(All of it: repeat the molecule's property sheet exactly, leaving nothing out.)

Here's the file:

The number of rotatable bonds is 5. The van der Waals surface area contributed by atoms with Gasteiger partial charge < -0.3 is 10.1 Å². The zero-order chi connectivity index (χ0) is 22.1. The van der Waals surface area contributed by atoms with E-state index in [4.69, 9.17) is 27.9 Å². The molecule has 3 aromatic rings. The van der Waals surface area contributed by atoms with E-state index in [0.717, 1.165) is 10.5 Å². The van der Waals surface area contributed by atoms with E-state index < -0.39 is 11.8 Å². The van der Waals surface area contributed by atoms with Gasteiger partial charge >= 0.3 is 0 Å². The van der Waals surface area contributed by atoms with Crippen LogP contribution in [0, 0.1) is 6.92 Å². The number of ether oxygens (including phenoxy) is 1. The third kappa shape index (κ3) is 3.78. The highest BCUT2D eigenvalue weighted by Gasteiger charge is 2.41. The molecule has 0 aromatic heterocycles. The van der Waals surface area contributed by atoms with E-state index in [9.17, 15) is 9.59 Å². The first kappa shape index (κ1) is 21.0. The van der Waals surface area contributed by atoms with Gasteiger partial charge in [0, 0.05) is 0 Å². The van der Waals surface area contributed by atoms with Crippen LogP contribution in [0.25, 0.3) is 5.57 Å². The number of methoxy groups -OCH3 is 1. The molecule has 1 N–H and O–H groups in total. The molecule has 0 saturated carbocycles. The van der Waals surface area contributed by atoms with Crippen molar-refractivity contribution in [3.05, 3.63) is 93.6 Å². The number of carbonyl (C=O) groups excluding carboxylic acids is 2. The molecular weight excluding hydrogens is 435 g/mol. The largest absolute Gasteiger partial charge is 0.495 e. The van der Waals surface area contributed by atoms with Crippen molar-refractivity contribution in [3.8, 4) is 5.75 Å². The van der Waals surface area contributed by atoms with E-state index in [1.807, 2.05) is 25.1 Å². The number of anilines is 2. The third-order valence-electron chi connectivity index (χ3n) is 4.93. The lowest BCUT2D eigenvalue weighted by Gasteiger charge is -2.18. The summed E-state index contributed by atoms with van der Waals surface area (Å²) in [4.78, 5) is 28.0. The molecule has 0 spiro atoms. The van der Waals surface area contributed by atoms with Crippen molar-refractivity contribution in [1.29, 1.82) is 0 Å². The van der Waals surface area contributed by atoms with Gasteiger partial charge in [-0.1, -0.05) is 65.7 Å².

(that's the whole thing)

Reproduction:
The number of rotatable bonds is 5. The van der Waals surface area contributed by atoms with Gasteiger partial charge < -0.3 is 10.1 Å². The zero-order chi connectivity index (χ0) is 22.1. The van der Waals surface area contributed by atoms with E-state index in [4.69, 9.17) is 27.9 Å². The molecule has 3 aromatic rings. The van der Waals surface area contributed by atoms with E-state index in [0.717, 1.165) is 10.5 Å². The van der Waals surface area contributed by atoms with E-state index < -0.39 is 11.8 Å². The van der Waals surface area contributed by atoms with Gasteiger partial charge >= 0.3 is 0 Å². The van der Waals surface area contributed by atoms with Crippen LogP contribution in [0, 0.1) is 6.92 Å². The number of ether oxygens (including phenoxy) is 1. The third kappa shape index (κ3) is 3.78. The highest BCUT2D eigenvalue weighted by Gasteiger charge is 2.41. The molecule has 0 aromatic heterocycles. The van der Waals surface area contributed by atoms with E-state index in [9.17, 15) is 9.59 Å². The first kappa shape index (κ1) is 21.0. The van der Waals surface area contributed by atoms with Gasteiger partial charge in [0, 0.05) is 0 Å². The van der Waals surface area contributed by atoms with Crippen LogP contribution in [0.25, 0.3) is 5.57 Å². The number of methoxy groups -OCH3 is 1. The molecule has 1 N–H and O–H groups in total. The molecule has 0 saturated carbocycles. The van der Waals surface area contributed by atoms with Crippen molar-refractivity contribution in [3.05, 3.63) is 93.6 Å². The number of carbonyl (C=O) groups excluding carboxylic acids is 2. The molecular weight excluding hydrogens is 435 g/mol. The largest absolute Gasteiger partial charge is 0.495 e. The van der Waals surface area contributed by atoms with Crippen molar-refractivity contribution in [3.8, 4) is 5.75 Å². The van der Waals surface area contributed by atoms with E-state index in [1.807, 2.05) is 25.1 Å². The number of anilines is 2. The third-order valence-electron chi connectivity index (χ3n) is 4.93. The lowest BCUT2D eigenvalue weighted by Gasteiger charge is -2.18. The summed E-state index contributed by atoms with van der Waals surface area (Å²) in [4.78, 5) is 28.0. The molecule has 0 spiro atoms. The van der Waals surface area contributed by atoms with Crippen molar-refractivity contribution in [1.29, 1.82) is 0 Å². The van der Waals surface area contributed by atoms with Gasteiger partial charge in [-0.1, -0.05) is 65.7 Å².